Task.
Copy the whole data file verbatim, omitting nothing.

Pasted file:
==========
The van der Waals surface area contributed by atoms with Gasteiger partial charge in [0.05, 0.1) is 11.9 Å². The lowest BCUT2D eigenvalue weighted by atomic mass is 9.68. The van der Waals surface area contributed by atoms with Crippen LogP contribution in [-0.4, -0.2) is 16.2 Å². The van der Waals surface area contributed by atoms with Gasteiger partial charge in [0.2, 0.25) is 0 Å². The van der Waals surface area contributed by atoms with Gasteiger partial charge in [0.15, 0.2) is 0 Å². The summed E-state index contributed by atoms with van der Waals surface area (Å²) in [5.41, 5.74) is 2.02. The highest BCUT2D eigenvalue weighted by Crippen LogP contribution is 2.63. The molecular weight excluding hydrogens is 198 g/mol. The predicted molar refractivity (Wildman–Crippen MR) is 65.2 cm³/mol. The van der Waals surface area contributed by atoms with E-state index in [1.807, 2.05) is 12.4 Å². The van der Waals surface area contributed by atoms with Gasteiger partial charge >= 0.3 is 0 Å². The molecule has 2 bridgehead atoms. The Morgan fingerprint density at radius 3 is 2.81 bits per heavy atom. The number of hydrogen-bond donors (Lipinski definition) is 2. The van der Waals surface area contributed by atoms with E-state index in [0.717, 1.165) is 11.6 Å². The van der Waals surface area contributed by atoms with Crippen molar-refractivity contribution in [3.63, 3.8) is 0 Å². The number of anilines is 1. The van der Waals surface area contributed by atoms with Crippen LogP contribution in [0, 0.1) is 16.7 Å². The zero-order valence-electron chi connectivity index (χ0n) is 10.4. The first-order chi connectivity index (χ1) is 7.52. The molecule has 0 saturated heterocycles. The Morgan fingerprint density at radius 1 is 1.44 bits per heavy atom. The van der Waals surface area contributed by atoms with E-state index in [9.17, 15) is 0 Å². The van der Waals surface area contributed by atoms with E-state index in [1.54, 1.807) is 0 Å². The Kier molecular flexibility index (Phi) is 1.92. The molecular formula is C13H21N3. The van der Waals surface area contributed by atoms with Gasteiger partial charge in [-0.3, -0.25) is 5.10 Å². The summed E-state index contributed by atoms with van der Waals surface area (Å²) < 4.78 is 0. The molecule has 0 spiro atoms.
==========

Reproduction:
The van der Waals surface area contributed by atoms with Gasteiger partial charge in [0.05, 0.1) is 11.9 Å². The lowest BCUT2D eigenvalue weighted by atomic mass is 9.68. The van der Waals surface area contributed by atoms with Crippen LogP contribution in [-0.4, -0.2) is 16.2 Å². The van der Waals surface area contributed by atoms with Gasteiger partial charge in [0.2, 0.25) is 0 Å². The van der Waals surface area contributed by atoms with Gasteiger partial charge in [0.15, 0.2) is 0 Å². The summed E-state index contributed by atoms with van der Waals surface area (Å²) in [5.41, 5.74) is 2.02. The highest BCUT2D eigenvalue weighted by Crippen LogP contribution is 2.63. The molecular weight excluding hydrogens is 198 g/mol. The predicted molar refractivity (Wildman–Crippen MR) is 65.2 cm³/mol. The van der Waals surface area contributed by atoms with E-state index in [1.807, 2.05) is 12.4 Å². The van der Waals surface area contributed by atoms with Gasteiger partial charge >= 0.3 is 0 Å². The molecule has 2 bridgehead atoms. The Morgan fingerprint density at radius 3 is 2.81 bits per heavy atom. The number of hydrogen-bond donors (Lipinski definition) is 2. The van der Waals surface area contributed by atoms with E-state index in [0.717, 1.165) is 11.6 Å². The van der Waals surface area contributed by atoms with Crippen molar-refractivity contribution in [3.63, 3.8) is 0 Å². The number of anilines is 1. The van der Waals surface area contributed by atoms with Crippen LogP contribution in [0, 0.1) is 16.7 Å². The zero-order valence-electron chi connectivity index (χ0n) is 10.4. The first-order chi connectivity index (χ1) is 7.52. The molecule has 0 saturated heterocycles. The Morgan fingerprint density at radius 1 is 1.44 bits per heavy atom. The van der Waals surface area contributed by atoms with E-state index in [9.17, 15) is 0 Å². The van der Waals surface area contributed by atoms with E-state index in [1.54, 1.807) is 0 Å². The Kier molecular flexibility index (Phi) is 1.92. The molecular formula is C13H21N3. The van der Waals surface area contributed by atoms with Gasteiger partial charge in [-0.3, -0.25) is 5.10 Å². The summed E-state index contributed by atoms with van der Waals surface area (Å²) < 4.78 is 0. The molecule has 0 spiro atoms.